The Economics of Non-Judicial Foreclosures

Have I mentioned of late how much I love my commenters? Many

thanks to James

Moore, who adds a very interesting twist to my obsession over

the proportion of mortgages which are non-recourse.

Moore gets straight to the heart of the matter: the key

question isn’t how many mortgages are non-recourse, but rather how many

mortgage lenders would go after their borrowers for unpaid mortgage

debts even after the property in question is sold at foreclosure.

Moore’s insight is that just because a lender can

pursue a borrower, doesn’t mean it will. And the

key distinction to be made here is between judicial and non-judicial


I’ll let Tanta

explain the difference:

Foreclosures can be

“judicial” or “non-judicial.”

Some states require judicial foreclosure; most states allow one or the

other at the lender’s election or in certain other

circumstances. A judicial foreclosure requires the lender to sue the

borrower in court for satisfaction of the debt. A non-judicial

foreclosure allows the lender to use the “power of sale

clause” in the mortgage document to force sale of the

property without a court order.

the non-judicial foreclosure uses powers granted to the lender in the

mortgage document, which is executed by the borrower at the time the

loan is made, the property sale is, in essence, already

“authorized” by the borrower. When you sign a

mortgage document, you are agreeing in advance to sell your property at

public auction if you do not pay the debt as agreed in the note.
Non-judicial foreclosure is

almost always faster and cheaper for the lender than a judicial

foreclosure. Most of the time, when there is a choice, the lender

chooses the non-judicial option for that reason. The big benefit to the

lender of a judicial foreclosure is that the lender can ask the court,

when appropriate, to enter a “deficiency judgment”

against the borrower; this makes the borrower liable for any difference

between the proceeds of the sale and the debt owed when the borrower is

upside-down. Practically speaking, a lender who chooses non-judicial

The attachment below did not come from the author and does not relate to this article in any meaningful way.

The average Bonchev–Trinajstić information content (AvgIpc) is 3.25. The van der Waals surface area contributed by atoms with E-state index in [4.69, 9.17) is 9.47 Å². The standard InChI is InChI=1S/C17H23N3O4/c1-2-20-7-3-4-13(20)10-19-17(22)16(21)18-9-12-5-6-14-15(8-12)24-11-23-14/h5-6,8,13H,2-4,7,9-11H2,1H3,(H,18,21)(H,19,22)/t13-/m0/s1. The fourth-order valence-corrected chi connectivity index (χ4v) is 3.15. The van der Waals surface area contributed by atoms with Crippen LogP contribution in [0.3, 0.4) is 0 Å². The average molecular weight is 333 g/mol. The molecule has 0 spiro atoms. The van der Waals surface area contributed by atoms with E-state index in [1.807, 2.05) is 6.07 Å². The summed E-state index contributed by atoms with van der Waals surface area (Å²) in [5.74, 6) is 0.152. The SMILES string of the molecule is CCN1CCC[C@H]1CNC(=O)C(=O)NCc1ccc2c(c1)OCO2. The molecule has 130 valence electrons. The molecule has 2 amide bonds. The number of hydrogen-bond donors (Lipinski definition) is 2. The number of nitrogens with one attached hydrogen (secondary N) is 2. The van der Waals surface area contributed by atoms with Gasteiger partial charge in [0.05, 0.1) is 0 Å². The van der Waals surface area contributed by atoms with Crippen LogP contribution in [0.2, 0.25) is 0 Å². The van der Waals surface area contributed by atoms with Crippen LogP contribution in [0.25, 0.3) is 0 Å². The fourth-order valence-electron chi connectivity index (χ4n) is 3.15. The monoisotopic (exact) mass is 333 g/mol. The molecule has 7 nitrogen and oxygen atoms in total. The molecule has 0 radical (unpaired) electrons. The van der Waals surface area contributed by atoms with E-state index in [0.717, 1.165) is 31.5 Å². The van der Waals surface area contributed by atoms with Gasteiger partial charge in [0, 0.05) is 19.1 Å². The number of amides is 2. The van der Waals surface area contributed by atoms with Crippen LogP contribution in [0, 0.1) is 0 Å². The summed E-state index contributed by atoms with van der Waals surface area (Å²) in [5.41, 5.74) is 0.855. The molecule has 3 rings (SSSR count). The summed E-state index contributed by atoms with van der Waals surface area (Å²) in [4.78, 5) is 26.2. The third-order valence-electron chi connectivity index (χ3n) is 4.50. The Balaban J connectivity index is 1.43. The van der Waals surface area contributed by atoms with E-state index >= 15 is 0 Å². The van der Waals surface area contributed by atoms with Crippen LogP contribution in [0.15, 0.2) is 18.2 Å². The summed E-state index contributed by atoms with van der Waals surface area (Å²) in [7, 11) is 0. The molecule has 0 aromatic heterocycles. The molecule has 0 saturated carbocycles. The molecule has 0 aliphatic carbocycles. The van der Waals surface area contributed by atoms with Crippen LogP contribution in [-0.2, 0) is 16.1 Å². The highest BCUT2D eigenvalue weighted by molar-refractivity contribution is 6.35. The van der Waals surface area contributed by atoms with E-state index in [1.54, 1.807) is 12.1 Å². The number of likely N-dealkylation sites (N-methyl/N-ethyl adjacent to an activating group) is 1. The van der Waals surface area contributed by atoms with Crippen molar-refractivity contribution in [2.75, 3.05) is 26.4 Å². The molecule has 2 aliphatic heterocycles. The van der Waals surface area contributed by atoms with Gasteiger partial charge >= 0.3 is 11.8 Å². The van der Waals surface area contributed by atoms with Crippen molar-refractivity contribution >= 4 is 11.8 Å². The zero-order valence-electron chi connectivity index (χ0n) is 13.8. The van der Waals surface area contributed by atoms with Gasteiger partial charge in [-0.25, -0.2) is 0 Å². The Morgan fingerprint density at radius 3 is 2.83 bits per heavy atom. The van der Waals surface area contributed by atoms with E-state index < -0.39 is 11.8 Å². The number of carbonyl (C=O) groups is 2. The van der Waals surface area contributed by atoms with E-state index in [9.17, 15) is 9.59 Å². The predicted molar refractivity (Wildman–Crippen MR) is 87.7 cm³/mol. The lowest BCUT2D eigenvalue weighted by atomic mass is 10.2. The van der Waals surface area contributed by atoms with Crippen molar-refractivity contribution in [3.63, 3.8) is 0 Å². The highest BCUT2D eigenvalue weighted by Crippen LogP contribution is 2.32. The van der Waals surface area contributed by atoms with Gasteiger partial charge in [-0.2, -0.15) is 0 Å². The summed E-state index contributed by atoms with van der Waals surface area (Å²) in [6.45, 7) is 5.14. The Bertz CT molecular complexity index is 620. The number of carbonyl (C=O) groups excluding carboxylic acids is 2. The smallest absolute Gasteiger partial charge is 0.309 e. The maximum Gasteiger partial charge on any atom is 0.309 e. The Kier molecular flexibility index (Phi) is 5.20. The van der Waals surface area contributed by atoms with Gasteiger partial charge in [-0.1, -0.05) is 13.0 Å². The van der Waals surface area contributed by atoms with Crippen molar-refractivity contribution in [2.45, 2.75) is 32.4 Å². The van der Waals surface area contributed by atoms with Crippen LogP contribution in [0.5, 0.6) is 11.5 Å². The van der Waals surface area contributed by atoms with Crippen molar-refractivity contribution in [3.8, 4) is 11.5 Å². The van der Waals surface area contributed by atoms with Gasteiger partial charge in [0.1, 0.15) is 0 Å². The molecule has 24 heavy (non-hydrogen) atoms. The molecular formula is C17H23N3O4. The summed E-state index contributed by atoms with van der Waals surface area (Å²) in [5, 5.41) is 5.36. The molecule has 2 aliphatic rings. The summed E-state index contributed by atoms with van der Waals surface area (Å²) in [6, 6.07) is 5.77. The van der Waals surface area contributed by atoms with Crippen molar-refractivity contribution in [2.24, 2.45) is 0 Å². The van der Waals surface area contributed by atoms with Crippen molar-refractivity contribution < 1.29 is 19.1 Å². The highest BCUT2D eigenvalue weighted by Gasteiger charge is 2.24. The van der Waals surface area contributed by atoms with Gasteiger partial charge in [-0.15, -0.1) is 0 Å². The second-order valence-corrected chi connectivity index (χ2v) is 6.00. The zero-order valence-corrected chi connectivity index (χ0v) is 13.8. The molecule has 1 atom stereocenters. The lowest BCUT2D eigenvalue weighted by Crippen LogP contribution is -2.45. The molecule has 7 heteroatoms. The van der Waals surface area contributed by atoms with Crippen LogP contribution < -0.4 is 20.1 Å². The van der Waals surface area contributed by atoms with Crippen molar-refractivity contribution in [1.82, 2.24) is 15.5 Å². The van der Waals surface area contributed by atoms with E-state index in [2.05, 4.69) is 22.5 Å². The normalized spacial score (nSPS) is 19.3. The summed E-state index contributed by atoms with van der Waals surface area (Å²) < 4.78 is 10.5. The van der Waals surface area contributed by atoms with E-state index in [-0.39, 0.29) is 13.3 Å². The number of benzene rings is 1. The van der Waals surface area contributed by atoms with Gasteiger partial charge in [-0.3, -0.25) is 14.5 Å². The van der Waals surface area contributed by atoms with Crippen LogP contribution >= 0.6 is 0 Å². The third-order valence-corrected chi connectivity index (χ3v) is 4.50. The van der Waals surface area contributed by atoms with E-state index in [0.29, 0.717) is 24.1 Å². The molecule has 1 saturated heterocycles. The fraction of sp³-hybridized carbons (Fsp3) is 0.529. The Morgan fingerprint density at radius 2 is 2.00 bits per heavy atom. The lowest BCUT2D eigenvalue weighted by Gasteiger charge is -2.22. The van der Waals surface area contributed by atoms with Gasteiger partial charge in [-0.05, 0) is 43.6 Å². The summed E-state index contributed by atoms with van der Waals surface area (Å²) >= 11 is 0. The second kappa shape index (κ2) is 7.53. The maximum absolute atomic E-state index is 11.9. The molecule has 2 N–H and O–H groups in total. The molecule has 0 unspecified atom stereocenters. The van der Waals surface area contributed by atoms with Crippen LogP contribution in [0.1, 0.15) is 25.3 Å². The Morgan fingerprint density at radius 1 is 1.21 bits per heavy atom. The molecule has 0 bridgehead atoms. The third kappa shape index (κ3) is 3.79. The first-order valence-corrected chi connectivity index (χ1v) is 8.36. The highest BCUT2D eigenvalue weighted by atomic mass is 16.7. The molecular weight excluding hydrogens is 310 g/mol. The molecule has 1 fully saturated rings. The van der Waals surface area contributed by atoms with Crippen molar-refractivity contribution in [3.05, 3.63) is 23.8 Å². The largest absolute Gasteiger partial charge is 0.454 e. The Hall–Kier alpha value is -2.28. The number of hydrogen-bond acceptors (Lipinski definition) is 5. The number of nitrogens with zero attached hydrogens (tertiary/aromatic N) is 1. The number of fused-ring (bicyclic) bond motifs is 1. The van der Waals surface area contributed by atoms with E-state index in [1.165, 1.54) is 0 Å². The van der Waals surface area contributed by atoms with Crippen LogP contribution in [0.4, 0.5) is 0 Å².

foreclosure generally waives its right to seek a deficiency judgment.

The lender’s calculation, obviously, comes down to weighing

the benefit of quick sale and reduced expenses against the cost of

(potentially) writing off part of the debt.

If a mortgage lender wants to sue a borrower for repayment

over and above the sale proceeds from the property, then, it basically

needs to go to court and get a deficiency judgment. If you’re going to

go to court anyway, you might as well get a judicial foreclosure: if

you opt for a non-judicial foreclosure, then the chances of your going

back to court for a deficiency judgment are essentially nil.

Now Moore says that in California, at least (all this is

complicated greatly by the fact that foreclosure law is made by the

states, not the federal government), “you just don’t see judicial

foreclosures” – they’re simply too expensive for the lenders,

and the extra money the lender might be able to squeeze out of the

borrower simply can’t compensate for the cost of getting that

deficiency judgment in the first place.

This surprises me, I must say. After all, California was

ground zero when it came to mortgage innovations like 125% LTV

mortgages, where the bank lent the borrower more money than the

property was worth. Clearly, no one is going to do that unless you have

a reasonable expectation that you can go after the borrower

individually for any monies not received in foreclosure. The credit

markets might have gone a bit crazy over the past few years, but they

didn’t go that crazy. (Please

tell me they didn’t go that crazy.)

But it’s also obvious that in these stressed times when

lenders can’t even service their loans properly because they’re

overwhelmed by the volume of defaults, they’re going to be extremely

hesitant to go through the hassle of a judicial foreclosure, if they

have a much easier alternative in non-judicial foreclosure.

So maybe even recourse borrowers might be able to walk away

from their homes without declaring bankruptcy – “jingle

mail”, it’s called – with the reasonable expectation that

their bank won’t pursue them for any extra money. If that’s the case,

it adds a whole new and rather unpleasant twist to the dynamics of the

property market. Suddenly, it becomes economically idiotic for many

prime borrowers to continue to make their mortgage payments, even if

they can quite comfortably afford them. And the implications of that

for properety prices are nasty indeed.

This entry was posted in housing. Bookmark the permalink.